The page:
When LGBT rights come up, many people in Asia frequently respond that it is not part of Asian culture to flaunt sexuality or sexual interactions, thereby conflating the right to “flaunt” with the right to express sexual orientation and gender identity, the right to spectacle with the right to be seen and heard without fear. In reality, the standard for acceptable or unacceptable public display of sexuality applies unevenly even for heterosexuals, depending on their sex, age, class, ethnicity, religion and other factors. The difference for LGBT people is that the standard is not only about exercising public decorum or discretion but the basic right to exist without criminal sanctions, not to mention religious condemnation, medical patholization and/or community pressure to conform.

Recommendations

While one can argue whether or not there is an anti-gay movement in Malaysia, it is insufficient to merely settle for the fact that there is “no anti-gay movement” there. More importantly, there needs to be an environment of acceptance, where the right to be gay, lesbian, transgender or bisexual is affirmed. Mr. Anwar’s party is called People’s Justice Party. As a lesbian born and raised in Malaysia, it is my hope that gays, lesbians, transgender people and bisexuals will be imagined as part of this vision. Promoting reformation and democratization is about promoting diversity of citizenship, which needs to include promoting the right to sexual and gender variance. The goals and benefits of political, legal reformation and social democratization should apply to all people, not to some people first, then others later, if at all. Equally important is the need for LGBT people to engage with the political process towards democratization and make their presence felt to party leadership and for the leadership to recognize their value. Much energy and political will, many strategies and hearts have gone into defending Mr. Anwar’s reputation and his right to political dissent without persecution. Removing a law like Section 377 will also require these commitments. It will be a step towards defending the integrity of LGBT people and their right to live with dignity, without being asked to hide (or hate) who they are.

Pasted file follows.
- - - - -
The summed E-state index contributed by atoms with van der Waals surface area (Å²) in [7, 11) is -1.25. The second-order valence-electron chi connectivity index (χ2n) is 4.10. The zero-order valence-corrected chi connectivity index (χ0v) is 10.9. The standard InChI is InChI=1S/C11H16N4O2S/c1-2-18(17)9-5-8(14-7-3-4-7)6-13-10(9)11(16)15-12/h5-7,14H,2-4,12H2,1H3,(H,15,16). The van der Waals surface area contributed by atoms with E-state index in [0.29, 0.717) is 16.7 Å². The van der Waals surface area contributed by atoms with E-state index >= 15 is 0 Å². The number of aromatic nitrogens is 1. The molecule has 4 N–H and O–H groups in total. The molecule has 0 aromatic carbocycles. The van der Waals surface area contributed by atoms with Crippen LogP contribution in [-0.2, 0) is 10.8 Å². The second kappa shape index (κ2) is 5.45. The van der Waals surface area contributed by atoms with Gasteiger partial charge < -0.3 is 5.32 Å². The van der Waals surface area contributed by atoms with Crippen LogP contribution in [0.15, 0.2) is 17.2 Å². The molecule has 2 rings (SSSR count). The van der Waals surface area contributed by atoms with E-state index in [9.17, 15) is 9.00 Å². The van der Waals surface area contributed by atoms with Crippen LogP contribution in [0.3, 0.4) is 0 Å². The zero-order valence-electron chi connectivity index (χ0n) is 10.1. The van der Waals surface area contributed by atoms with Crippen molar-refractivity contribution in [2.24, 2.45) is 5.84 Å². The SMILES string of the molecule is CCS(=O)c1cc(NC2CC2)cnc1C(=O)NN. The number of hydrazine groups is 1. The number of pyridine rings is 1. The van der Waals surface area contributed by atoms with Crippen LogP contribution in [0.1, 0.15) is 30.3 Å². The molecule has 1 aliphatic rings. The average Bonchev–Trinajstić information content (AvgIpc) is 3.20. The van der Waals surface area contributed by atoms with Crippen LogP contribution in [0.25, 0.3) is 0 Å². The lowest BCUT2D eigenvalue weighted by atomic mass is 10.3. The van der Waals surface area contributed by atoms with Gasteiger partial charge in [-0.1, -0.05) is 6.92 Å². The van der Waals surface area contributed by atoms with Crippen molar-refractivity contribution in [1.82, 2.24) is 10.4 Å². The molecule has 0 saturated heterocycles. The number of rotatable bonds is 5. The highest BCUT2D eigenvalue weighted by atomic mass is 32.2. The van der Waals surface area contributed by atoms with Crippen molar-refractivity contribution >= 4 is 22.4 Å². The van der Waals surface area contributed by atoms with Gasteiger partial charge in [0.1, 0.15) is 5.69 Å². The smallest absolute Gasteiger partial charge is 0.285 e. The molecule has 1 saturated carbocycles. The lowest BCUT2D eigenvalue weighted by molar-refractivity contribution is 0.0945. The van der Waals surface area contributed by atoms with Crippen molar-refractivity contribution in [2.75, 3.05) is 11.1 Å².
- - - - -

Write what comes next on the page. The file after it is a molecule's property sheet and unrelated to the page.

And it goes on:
1- Malaysian society roughly comprises 66 percent ethnic Malays (99 percent of whom are Muslim), 26 percent Chinese, and 8 percent South Asians (of Indian and Sri Lankan heritage). 2- State Sponsored Homophobia, ILGA- International Gay and Lesbian Association, May 2008. 3- While Anwar Ibrahim was serving his sentence for sodomy and corruption, his wife, Dr. Wan Azizah Wan Ismail headed Parti Keadilan (People’s Justice Party), which is currently a coalition of three opposition parties, led by Mr. Anwar. Dr. Wan Azizah also headed the movement to defend her husband’s innocence. 4- Thomas Fuller, “Malaysia Opposition Leader Accused of Sodomizing Aide,” The New York Times, June 30, 2008. [www.nytimes.com]